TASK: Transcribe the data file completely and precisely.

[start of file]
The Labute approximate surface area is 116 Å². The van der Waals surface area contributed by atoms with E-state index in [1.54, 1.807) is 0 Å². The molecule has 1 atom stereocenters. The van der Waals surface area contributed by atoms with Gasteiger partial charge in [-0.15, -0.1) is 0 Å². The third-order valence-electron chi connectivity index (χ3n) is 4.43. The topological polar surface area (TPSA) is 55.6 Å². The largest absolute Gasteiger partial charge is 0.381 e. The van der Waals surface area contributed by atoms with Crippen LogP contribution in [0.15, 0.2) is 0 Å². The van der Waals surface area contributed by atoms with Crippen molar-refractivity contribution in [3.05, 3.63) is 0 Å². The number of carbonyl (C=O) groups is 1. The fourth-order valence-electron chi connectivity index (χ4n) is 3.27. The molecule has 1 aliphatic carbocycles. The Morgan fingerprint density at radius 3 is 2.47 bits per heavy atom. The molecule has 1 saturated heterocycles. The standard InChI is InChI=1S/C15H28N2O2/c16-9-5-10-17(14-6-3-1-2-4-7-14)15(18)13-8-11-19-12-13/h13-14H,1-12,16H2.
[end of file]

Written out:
The Labute approximate surface area is 116 Å². The van der Waals surface area contributed by atoms with E-state index in [1.54, 1.807) is 0 Å². The molecule has 1 atom stereocenters. The van der Waals surface area contributed by atoms with Gasteiger partial charge in [-0.15, -0.1) is 0 Å². The third-order valence-electron chi connectivity index (χ3n) is 4.43. The topological polar surface area (TPSA) is 55.6 Å². The largest absolute Gasteiger partial charge is 0.381 e. The van der Waals surface area contributed by atoms with Crippen LogP contribution in [0.15, 0.2) is 0 Å². The van der Waals surface area contributed by atoms with Crippen molar-refractivity contribution in [3.05, 3.63) is 0 Å². The number of carbonyl (C=O) groups is 1. The fourth-order valence-electron chi connectivity index (χ4n) is 3.27. The molecule has 1 aliphatic carbocycles. The Morgan fingerprint density at radius 3 is 2.47 bits per heavy atom. The molecule has 1 saturated heterocycles. The standard InChI is InChI=1S/C15H28N2O2/c16-9-5-10-17(14-6-3-1-2-4-7-14)15(18)13-8-11-19-12-13/h13-14H,1-12,16H2.